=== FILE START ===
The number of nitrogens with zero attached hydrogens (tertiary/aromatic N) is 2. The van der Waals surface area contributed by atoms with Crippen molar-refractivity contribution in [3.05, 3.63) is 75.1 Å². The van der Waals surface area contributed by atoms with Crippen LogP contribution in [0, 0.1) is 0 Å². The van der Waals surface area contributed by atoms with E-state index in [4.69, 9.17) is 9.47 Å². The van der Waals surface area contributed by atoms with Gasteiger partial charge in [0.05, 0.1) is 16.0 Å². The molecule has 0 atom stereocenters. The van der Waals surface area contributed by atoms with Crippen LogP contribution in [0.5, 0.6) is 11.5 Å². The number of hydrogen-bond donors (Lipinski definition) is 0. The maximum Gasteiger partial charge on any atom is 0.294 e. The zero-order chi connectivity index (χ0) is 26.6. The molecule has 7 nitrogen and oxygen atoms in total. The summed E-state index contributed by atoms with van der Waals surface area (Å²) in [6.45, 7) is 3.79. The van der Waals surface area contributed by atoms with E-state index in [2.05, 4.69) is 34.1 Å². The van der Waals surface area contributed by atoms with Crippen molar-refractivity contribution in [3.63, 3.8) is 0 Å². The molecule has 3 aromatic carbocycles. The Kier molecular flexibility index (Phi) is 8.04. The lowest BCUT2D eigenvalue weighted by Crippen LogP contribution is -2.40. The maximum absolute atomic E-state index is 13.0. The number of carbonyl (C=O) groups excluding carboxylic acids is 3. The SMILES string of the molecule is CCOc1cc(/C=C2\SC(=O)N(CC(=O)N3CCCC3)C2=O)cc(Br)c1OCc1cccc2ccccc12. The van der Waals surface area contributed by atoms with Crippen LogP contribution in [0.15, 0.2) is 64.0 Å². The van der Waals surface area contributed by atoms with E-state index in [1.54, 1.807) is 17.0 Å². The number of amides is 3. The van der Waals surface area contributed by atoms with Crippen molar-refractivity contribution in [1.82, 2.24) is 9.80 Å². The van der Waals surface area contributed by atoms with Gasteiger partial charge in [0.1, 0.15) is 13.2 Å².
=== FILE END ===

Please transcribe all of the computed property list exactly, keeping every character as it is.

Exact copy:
The number of nitrogens with zero attached hydrogens (tertiary/aromatic N) is 2. The van der Waals surface area contributed by atoms with Crippen molar-refractivity contribution in [3.05, 3.63) is 75.1 Å². The van der Waals surface area contributed by atoms with Crippen LogP contribution in [0, 0.1) is 0 Å². The van der Waals surface area contributed by atoms with E-state index in [4.69, 9.17) is 9.47 Å². The van der Waals surface area contributed by atoms with Gasteiger partial charge in [0.05, 0.1) is 16.0 Å². The molecule has 0 atom stereocenters. The van der Waals surface area contributed by atoms with Crippen LogP contribution in [0.5, 0.6) is 11.5 Å². The number of hydrogen-bond donors (Lipinski definition) is 0. The maximum Gasteiger partial charge on any atom is 0.294 e. The zero-order chi connectivity index (χ0) is 26.6. The molecule has 7 nitrogen and oxygen atoms in total. The summed E-state index contributed by atoms with van der Waals surface area (Å²) in [6.45, 7) is 3.79. The van der Waals surface area contributed by atoms with E-state index in [2.05, 4.69) is 34.1 Å². The van der Waals surface area contributed by atoms with Crippen molar-refractivity contribution in [3.63, 3.8) is 0 Å². The molecule has 3 aromatic carbocycles. The Kier molecular flexibility index (Phi) is 8.04. The lowest BCUT2D eigenvalue weighted by Crippen LogP contribution is -2.40. The maximum absolute atomic E-state index is 13.0. The number of carbonyl (C=O) groups excluding carboxylic acids is 3. The SMILES string of the molecule is CCOc1cc(/C=C2\SC(=O)N(CC(=O)N3CCCC3)C2=O)cc(Br)c1OCc1cccc2ccccc12. The van der Waals surface area contributed by atoms with Crippen LogP contribution in [0.15, 0.2) is 64.0 Å². The van der Waals surface area contributed by atoms with E-state index in [1.54, 1.807) is 17.0 Å². The number of amides is 3. The van der Waals surface area contributed by atoms with Crippen molar-refractivity contribution in [1.82, 2.24) is 9.80 Å². The van der Waals surface area contributed by atoms with Gasteiger partial charge in [0.1, 0.15) is 13.2 Å².